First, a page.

Signs and Symptoms of Type 2 Diabetes?
Metabolic Health

Type 2 Diabetes symptoms

Type 2 diabetes is the most common form of diabetes, wherein the sugar or glucose levels start building up in your bloodstream. Its symptoms may generally not be visible during the initial stages, but you’ll start noticing it once it affects your health. In fact, many people didn’t know they were living with Type 2 diabetes for years until they were diagnosed with it later. 

If you’ve been diagnosed with it or want to know more about this chronic condition, start by learning more about its causes, signs, symptoms, etc. To make your work easier, we’ve already done the needed research. Make sure you definitely read till the end to know more about Type 2 diabetes.

What is Type 2 Diabetes?

It is a condition in which the body doesn’t use sugar or glucose the way it should. As a result, the bloodstream gets injected with high sugar levels. Once the sugar levels rise to an abnormally high level in the bloodstream, it gives rise to several immune, circulatory, and nervous disorders. Though there is no such cure for Type 2 diabetes, changes in lifestyle habits can bring about a noticeable difference. Some people can also need medicines and treatment like insulin therapy, diabetes medicines, etc., to reduce the negative impact of high sugar levels.

Statistics About Type 2 Diabetes

Let us have a look at the statistics about diabetes in the USA by the centers for disease control and prevention –

  • More than 30 million people are diabetic which is around 10 percent of the entire population.
  • 1 in 4 people is not even aware that they are diabetic.
  • 84.1 million adults are affected by prediabetes and 90 percent of them do not even know that.

The following are the statistics according to the ADA reports –

  • In 2017, the direct medical cost in the USA was $327 billion with reduced productivity.
  • The average medical expense for people with diabetes is 2.3 times more than for those without diabetes.
  • Diabetes is the seventh leading cause of death in the United States either as the underlying cause of death or contributing cause of death.

According to the World Health Organization, the following are the statistics of diabetes –

  • The 2014 global prevalence for diabetes was 8.5 per cent for adults.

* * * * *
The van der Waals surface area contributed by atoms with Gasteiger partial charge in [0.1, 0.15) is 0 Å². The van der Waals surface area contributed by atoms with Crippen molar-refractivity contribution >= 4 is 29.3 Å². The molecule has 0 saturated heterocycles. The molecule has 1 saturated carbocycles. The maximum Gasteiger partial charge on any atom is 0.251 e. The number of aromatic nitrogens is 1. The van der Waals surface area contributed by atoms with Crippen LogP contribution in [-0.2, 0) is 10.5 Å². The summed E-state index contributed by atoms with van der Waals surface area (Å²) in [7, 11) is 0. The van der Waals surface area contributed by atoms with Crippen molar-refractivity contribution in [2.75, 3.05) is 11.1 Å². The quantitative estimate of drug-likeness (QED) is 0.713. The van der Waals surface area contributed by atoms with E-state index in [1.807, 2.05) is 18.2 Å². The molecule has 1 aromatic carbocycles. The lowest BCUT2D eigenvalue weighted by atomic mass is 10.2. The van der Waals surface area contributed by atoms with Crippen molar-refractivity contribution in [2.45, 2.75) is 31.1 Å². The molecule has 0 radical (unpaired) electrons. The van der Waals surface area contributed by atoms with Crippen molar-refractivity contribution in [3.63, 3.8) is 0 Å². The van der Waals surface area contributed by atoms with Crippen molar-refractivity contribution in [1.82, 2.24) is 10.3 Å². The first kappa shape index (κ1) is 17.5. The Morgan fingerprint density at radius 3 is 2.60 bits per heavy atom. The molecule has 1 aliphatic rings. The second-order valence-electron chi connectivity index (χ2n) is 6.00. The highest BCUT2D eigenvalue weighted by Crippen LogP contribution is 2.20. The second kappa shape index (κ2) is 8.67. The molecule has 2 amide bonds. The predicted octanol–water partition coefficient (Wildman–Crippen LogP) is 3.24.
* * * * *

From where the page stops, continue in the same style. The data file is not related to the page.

• In 1980, only 4.7 percent of adults were reported to be diabetes.
  • In 2016, only diabetes caused 1.6 million deaths all over the world.
  • Diabetes increases the risk of heart ailments and stroke three times.
  • Diabetes is a leading cause of kidney disorders and kidney failure.
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Causes of Type 2 Diabetes

There are primarily two causes for type 2 diabetes. First, the pancreas, a gland behind and below the stomach, cannot produce enough insulin to manage blood sugar levels. And second, cells in your muscle, fat, and liver become resistant to insulin, a hormone responsible for regulating the movement of sugar into your body cells. 

In normal cases, once the sugar enters the bloodstream, it triggers the pancreas to release insulin, enabling sugar to enter your cells. Once the sugar enters your body cells, its content in the bloodstream drops. In response to this sugar drop, the pancreas also releases less insulin. The process is more or less similar with glucose (sugar). The only difference is that glucose comes from food and the liver. Glucose (sugar) enters your cells with the help of insulin. 

But if you’re a person having type 2 diabetes, this process won’t work well. Instead of heading to body cells, the sugar will start building in your bloodstream. And as the sugar content increases, the pancreas also releases more insulin. Since the cells cannot absorb all this insulin and sugar from the bloodstream, it eventually leads to cells becoming impaired.   

Signs and Symptoms of Type 2 Diabetes

The signs and symptoms of type 2 diabetes can be hard to detect during their nascent stage, but you’ll be able to identify the disease with the following symptoms:

1. Increased Thirst 

When your kidneys have to overwork to get rid of the excessive sugar build-up in your bloodstream, it results in fluids being pulled from your tissues, making you feel dehydrated and thirsty. 

2. Blurry Vision

High blood sugar can significantly impact a clear vision, making it blurry. It can make focusing a rather tricky task for you.  

3. Fatigue

As your body cannot consume energy from the food you take, you can easily feel weak and tired.

4. Non-healing Infections/Sores

High sugar levels in the bloodstream can lower the pace of blood flow, making it harder for your body to heal.

5. Frequent Urination

Urination will increase as your kidneys try hard to get rid of the excess sugar in your bloodstream. 

6. Increased Hunger

You can start feeling hungry even after taking a meal because your body cells cannot absorb glucose.

7. Dry Mouth

Urinating more than usual and dehydration will together lead to draining moisture from your mouth.

8. Tingling Hands & Feet

The impairment of cells directly impacts the nerves in your hands and feet, giving you a tingling sensation in both feet and hands.  

If you start noticing these symptoms in your body, try shifting to a healthy type 2 diabetes diet immediately.

Treatment and Medications for Type 2 Diabetes